“There will always be four or five that specifically relate to your business and chances are you won’t require any more.”

“But those five KPIs must be the right ones and you need to keep looking at them.”

“It doesn’t matter what contract business you’re in, if you’re not measuring complaints and compliments for example, you’re missing the point.”

“The complaints register is the biggest indicator of what’s driving systemic errors, so it’s important to feed that back in to the business to make sure you never get that complaint again.”

“Similarly, if you’ve got a good margin but a dramatically high staff turnover something is going wrong somewhere.”

Glenn Keys is also an advocate of gain sharing — the practice of dividing the savings made by efficiencies achieved through a partnership equally between customer and supplier.

“Many contracts have non-performance penalties but gain sharing isn’t so common,” he says.

“There’s still a prevalent belief that you have to be brutal with your suppliers but negative reinforcement only supports the ‘status quo’ without driving suppliers to improve.”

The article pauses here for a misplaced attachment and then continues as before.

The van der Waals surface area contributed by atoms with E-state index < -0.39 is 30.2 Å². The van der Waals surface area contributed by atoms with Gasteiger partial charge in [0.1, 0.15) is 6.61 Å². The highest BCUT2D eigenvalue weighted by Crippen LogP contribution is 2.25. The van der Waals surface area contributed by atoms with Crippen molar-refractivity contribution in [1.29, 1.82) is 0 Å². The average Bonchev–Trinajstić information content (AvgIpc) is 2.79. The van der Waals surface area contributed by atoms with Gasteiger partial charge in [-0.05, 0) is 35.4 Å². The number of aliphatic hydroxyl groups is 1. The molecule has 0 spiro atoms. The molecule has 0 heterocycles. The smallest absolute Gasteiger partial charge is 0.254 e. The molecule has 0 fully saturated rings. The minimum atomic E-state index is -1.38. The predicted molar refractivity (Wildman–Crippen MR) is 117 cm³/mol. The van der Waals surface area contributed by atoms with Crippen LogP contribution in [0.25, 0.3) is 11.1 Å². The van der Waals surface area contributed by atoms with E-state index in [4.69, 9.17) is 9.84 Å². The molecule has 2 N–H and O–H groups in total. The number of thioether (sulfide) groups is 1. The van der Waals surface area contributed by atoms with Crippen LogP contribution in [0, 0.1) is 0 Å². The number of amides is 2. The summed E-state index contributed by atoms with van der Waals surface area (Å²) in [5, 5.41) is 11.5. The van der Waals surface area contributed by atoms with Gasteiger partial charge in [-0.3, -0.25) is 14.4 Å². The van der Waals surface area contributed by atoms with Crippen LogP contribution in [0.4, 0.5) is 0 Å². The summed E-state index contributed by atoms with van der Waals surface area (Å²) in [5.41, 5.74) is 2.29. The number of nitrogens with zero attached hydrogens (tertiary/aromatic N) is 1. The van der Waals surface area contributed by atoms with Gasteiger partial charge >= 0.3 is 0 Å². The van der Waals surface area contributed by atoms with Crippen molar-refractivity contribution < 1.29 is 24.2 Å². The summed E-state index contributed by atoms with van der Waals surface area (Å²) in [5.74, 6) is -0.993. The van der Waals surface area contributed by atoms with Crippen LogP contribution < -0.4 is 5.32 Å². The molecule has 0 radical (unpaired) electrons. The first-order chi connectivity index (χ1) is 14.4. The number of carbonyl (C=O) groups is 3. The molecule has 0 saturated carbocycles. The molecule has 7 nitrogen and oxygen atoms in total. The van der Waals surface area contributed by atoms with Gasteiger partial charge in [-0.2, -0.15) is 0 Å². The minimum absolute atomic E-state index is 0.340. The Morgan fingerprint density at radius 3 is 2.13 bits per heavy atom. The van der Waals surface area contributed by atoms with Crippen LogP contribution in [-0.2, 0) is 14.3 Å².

“I think if we saw more gain sharing we’d see a more savings and efficiencies.”

Ultimately, Keys believes developing relationships is about talking.

“It sounds trivial, but I think it’s important to schedule in a coffee, even if it’s just at your quarterly meetings,” he says.

“We all have stuff outside our jobs and you need to take some time to get to know your people whether they’re customers, staff or suppliers.”

“These days, everyone is so time- poor, they think they should only spend 15 minutes with a customer.”

“But I’ve found if you spend an hour you might save 2 days or a million dollars later on. Often, we’re only brought in if there’s a problem, so when it’s fixed there are many more pressing priorities to get on with.”

“So I make a point of saying: ‘I’d really like to talk, let’s work out an opportunity to get together.’”

Despite the achievements of Aspen Medical, Glenn Keys is quick to confirm that he’s never complacent about performance.

“We’ll never reach a stage where we just roll along,” he says.

“We promote the fact that our country managers and staff know their jobs best and we’re very supportive of any new ideas they might have to improve efficiencies or change the program.”

“We have a range of methodologies to ensure we’re continually monitoring our service with fresh eyes.”

“We were able to purchase and distribute all the equipment needed in Timor within a week, but it took an enormous effort.”

“Consequently, we’re currently putting all the agreements in place for our next logistics pipeline in advance. That kind of planning isn’t against a specific project, so it may seem like a cost.”

“But I’ll be surprised if we don’t need those systems again,” Keys says.